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Your sink drain is partially clogged below the overflow drain so suds laden water is backing part way up that tube discharging suds out the overflow opening.If you have a push-pull built in stopper that's probably holding up a clog just below. Clear the clog, soap suds act like they should.
As a former bartender I have literally spent hours contemplating (and arguing with patrons!) about the proper way to pour a Guinness. Since leaving my post behind the bar, I did a little research in that matter. And to my chagrin, I was pouring the delicious stout almost correctly!
According to Guinness's website, it should take you a full 119 seconds to pour a pint. That's almost two whole minutes!
You want to start by using a glass made by Guinness or a standard tulip shaped pint/half liter glass.
Place the glass under the tap at a 45 degree angle.
You do not need to let the tap run for a second before placing the glass beneath it (unless it is the first pour of the day in which case you need to clear out the tap for about 20 seconds.)
Since a double pour is required for the perfect pint, you want to stop when the glass is about 3/4 full. Place it on the bar so that the nitrogen gas has time to settle.
Once the beer becomes a solid, rich brown color you are ready for the second pour.
Place the glass directly under the tap. If the tap has a backwards lever, use this. The back lever will let the beer pour more slowly and you will have time to draw a clover or a heart in the foam. This is a great way to impress your customers. If you do not have a backwards lever option on your tap, simply pull the lever forward and fill the beer up. This does not need to be done at an angle.
Here is a video demonstrating the way to pour the perfect pint of Guinness:
the difference between foam and beer is known as 'change of state', also applies to refrigeration equipment, and is caused when pressures drop too radically. While temperature is a factor, you need to consider your pressurization method and settings more. What are you using to re-pressurize your keg as you dispense brew? CO2? Nitrogen? mix? assuming you dispense from the bottom of the keg (feed tube reaching down near the bottom) lowering the pressure should help reduce the amount of foam when pouring. The thing is, even if you pour a glass full of foam, it will settle over time into beer, and you can add to it until eventually you have a smiling glass of amber joy sparkling at you. Go check some of the articles at ambersuds.com.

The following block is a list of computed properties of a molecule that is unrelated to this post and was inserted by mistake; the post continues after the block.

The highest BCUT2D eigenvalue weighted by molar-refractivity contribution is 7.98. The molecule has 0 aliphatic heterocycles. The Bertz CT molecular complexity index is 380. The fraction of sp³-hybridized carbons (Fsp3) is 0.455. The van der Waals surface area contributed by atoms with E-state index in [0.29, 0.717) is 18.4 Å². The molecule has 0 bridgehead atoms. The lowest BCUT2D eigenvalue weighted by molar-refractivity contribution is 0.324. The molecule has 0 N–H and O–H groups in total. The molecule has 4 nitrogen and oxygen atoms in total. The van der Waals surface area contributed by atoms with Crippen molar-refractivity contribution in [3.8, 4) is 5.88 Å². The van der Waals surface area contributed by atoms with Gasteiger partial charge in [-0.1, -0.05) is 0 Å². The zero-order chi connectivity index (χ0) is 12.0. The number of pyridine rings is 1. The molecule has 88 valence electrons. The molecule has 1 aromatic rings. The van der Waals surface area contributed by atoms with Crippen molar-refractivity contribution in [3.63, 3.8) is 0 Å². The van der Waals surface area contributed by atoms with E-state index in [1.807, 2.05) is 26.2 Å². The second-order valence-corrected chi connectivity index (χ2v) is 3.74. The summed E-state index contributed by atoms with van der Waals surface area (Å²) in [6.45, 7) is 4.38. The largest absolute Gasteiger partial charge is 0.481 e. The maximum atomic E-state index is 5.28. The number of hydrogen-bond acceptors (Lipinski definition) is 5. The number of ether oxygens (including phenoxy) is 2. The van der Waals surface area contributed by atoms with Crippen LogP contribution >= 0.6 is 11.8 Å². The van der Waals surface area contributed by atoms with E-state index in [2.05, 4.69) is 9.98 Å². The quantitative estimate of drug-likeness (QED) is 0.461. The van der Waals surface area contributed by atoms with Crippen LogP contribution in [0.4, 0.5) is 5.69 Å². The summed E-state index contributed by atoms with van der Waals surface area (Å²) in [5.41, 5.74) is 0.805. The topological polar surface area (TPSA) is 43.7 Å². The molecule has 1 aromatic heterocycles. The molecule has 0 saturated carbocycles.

Most of the time this reason is the beer temp and co2 is not right. first you dont go buy box temp but need to get beer temp. first make sure you have a calibrated thermometer. check your thermometer by mixing up a glass of ice and water let it stand a couple Min to achieve 32deg. put thermometer in water let stand 2 min to make sure it reads 32 deg. now draw a couple of glasses of beer in the same cup pour each in a pitcher. now draw a 3rd glass of beer in the same glass put the thermometer in it you wont the beer at 38 deg if to cold turn your box thermostat up or if to hot turn your box thermostat down to achieve a 38 deg beer. now it is time to check the CO2 pressure, you wont it at 12 psi. first drink a couple glasses with your friends this will let your keg pressure equalize. Now it is time to do a test poor. If the faucet gives a spurt of foam when you open it or the beer runs foamy-clear-foamy-clear than the pressure is too low, bump the pressure up 2 LB and let the pressure equalize a few min. If the beer runs to fast, turn off the co2 at the shut off where the tubing connects to the regulator (Always turn off the shut off when adjusting the regulator). Release some pressure from the keg by pulling the pressure relief valve on the keg coupler. Drop the co2 pressure 2 lbs. Turn the co2 line back on and let the pressure equalize. Often you can tell if the pressure is too low by looking at the beer line at where it connects at the keg coupler. If you see bubbles rising up the beer line from the coupler the pressure is to low or the seal on the keg or coupler is bad. Over many years of trouble shooting 3/16" bore shanks and fittings can cause a burst effect releasing carbonation from the liquid. The beer flow looks good but you end up with a glass half full of beer and half foam. For this reason 1/4" bore shanks and fittings should always used on the liquid side.
a few things you can do is replace the fuel filter, air filter, and do a thorough injection cleaning. you can do this simply by buying a can of sea foam from any auto store and turn the car on and pull out a brake booster hose. this is located under the hood in the top right. it should be black, big and circle. also two hoses should come out of it. slowly pour the seafoam in. try your best to keep it running. once it starts bogging down, stop for a second then keep adding. do about a half a can and pour the other half in your fuel tank. turn the car off for about 5-10 minutes and then start it. lots of smoke will come from your tailpipe, but thats okay because that is all that carbon build up. and you should notice more gas mileage!
well i really do not no your isuses is what dose the car really do it dose not start or dose it run or what if the car sit around a lot you could use fuel stabilzer sea foam work grate and good cleaner for Eng you can get it at most car place now is the battery dead every time you come back to car is this the isuse need more info to help ase tech